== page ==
Russia • 1881−1962


Лучизм изобрел Михаил Ларионов. И это направление создало фундамент для появления абстрактной живописи в России, можно сказать – стало первым абстрактным лучом в царстве предметности. Раз наше зрение устроено так, что мы воспринимаем не сами предметы, а отраженные ими лучи, то на лучах и сосредоточимся! Так решил Михаил Ларионов и убедил в этом художников своего круга, благодаря чему мы можем любоваться яркими, сияющими, во всех смыслах энергетическими картинами лучистов.
Mikhail Larionov. Blue ray
Blue ray
1915, 52×68 cm

Radiant art: where from and where to

We do not declare any fight, since where can we find an equal opponent?! The future is ours,” Mikhail Larionov, the founder of Rayonism, explained the situation in the painting arena. Modesty was not the long suit of the creators of the fourth dimension of painting, the rayonnant energetic one. And rightly so, they had other advantages.
1.1. The inventor of Rayonism, Mikhail Larionov.
1.2. Target, the first exhibition of Rayonists.

The “ray of Rayonism” flashed in 1909, at an exhibition in the Moscow Society of Free Aesthetics, where Mikhail Larionov’s Glass painting was presented.
Mikhail Larionov. Glass
1909, 104.1×97 cm
What did Rayonism draw forth? Well, all the abstractionism, at least the Russian. What preceded it? It is believed that the very first herald of the future radiant art was the exhibition of William Turner visited by Larionov in 1906. The same Turner, who anticipated future trends, filled the mists of Albion with such a passion of colour that the Impressionists and the Post-Impressionists and, which is relevant in this case, the Rayonists, emerged from these mists.
Mikhail Vrubel. The Swan Princess
The Swan Princess
1900, 142.5×93 cm
Mikhail Vrubel. The Swan Princess, 1900.

Another interesting version of the origins of Rayonism is offered by the artist Pavel Mansurov, who knew Larionov well. He recommends looking for the first shoots of future Rayonism in Vrubel. In his youth, Larionov is known to have worked under his leadership for some time. Of course, we won’t find direct quotes from Vrubel in Rayonism, but some echoes are quite possible.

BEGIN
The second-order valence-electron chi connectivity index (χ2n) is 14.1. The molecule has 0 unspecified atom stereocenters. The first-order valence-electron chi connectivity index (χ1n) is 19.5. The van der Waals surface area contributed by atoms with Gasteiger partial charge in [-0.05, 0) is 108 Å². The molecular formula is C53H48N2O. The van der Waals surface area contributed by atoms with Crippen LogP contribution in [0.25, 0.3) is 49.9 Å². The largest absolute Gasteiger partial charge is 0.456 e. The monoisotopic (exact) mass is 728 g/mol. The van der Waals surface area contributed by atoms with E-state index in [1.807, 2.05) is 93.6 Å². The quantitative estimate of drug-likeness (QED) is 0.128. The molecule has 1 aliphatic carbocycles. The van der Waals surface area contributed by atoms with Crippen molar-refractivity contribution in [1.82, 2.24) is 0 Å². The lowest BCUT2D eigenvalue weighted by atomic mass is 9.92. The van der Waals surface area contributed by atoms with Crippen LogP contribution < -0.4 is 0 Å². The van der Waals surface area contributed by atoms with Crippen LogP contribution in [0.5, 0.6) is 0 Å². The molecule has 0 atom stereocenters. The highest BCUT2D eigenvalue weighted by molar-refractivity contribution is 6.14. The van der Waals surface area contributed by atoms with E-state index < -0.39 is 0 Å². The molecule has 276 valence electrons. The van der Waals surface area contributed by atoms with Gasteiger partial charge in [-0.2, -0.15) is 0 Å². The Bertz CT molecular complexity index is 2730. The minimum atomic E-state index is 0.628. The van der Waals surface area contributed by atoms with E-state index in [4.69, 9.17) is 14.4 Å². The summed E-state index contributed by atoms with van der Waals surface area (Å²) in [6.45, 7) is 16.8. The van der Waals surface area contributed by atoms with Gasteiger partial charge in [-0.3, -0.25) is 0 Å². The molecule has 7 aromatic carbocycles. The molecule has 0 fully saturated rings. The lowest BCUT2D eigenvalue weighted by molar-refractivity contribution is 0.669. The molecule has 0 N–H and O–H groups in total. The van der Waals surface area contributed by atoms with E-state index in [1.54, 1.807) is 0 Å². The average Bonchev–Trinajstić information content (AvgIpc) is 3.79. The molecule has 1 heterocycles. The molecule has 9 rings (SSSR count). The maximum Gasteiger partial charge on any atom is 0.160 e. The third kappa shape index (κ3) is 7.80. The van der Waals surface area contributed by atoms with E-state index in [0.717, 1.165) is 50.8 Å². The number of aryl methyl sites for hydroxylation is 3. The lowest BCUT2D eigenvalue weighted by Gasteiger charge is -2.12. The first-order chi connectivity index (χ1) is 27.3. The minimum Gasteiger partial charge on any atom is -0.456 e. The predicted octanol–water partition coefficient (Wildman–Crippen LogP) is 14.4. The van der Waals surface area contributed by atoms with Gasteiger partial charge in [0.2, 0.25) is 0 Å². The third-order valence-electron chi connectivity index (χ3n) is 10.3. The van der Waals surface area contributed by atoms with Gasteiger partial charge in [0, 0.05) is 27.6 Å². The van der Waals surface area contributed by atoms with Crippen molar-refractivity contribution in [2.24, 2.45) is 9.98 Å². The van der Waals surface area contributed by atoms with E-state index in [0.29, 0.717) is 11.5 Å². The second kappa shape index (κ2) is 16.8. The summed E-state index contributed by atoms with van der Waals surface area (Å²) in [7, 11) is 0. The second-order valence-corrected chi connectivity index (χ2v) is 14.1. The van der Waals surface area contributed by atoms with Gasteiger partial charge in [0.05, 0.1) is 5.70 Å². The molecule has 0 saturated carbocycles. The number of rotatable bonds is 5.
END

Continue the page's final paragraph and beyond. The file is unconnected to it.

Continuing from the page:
Mikhail Vrubel. Demon sitting
Demon sitting
1890, 116.5×213.8 cm

Rayonism among other avant-garde movements

In Russia, the beginning of the last century was generous with experiments in the field of art. Let’s try to figure out how Rayonism differs from other -isms of those years.

Rayonism still starts from objects, but it repels them. The surrounding reality is only an excuse for crossing the rays, which are the object of interest for the Rayonist artist. Not only objects, but also our feelings, impressions, sensations and ourselves, everything is displayed in the form of rays, according to Larionov. He dreamed that someday even a device would be created that would make it possible to assess how strong is the love of those who love each other...

The so-called “realistic Rayonism” is considered an individual section, in which the object serves as a foothold.
Mikhail Larionov. Radiant lines
Radiant lines
1911, 52.5×78.5 cm
Larionov’s Radiant Lines (above) is a pure abstraction, whereas the radiant portrait of Larionov by Natalia Goncharova (left) is based on a very definite object.

The Rayonists recognized CubismFuturism and Orphism, believing radiant painting to be the pinnacle of artistic art and a synthesis of these trends.

Rayonism is an image of the rays felt by the artist. This is where we move even further from the so-called “objective reality”, because it is not about painting rays instead of an object, there is even no excuse for “radiant objectivity”! These are the rays seen by the artist, that is, the artist’s impressions. This allowed Mayakovsky to define Rayonism as a Cubist version of Impressionism. In other words, Rayonism is the artist’s impression of reality, expressed through the rays he depicts.

Radiant paintings get under the skin with this particular feature — the combination of the structure inherent in Cubism, and the whirlpool of sensations, impressions that come from Impressionism.

1.1. Pablo Picasso. Seated Nude
1.2. Mikhaïl Le Dentu. Portrait of a Woman

Vladimir Mayakovsky believed that Rayonism was a Cubist interpretation of Impressionism.

1.1. Vincent van Gogh. The Mulberry Tree
1.2. Mikhail Larionov. Tree

The main values of the Rayonists were proclaimed colour combinations, saturation, richness of colour, colour masses ratio, intensity of perception, following energy vectors. Radiant paintings have a special spatial structure. They are definitely not voluminous. But they are not planar, as in Neo-Primitivism, and not a superposition of planes, as in Orphism. The rays seem to penetrate the canvas in all directions at once, and the result is creation of a volumetric intersection of planes.
This is almost the same as the mirage that appears in the hot air of the desert and paints distant cities, lakes, oases in the sky — Rayonism erases the boundaries that exist between the plane of the picture and nature,” Larionov himself gave this definition.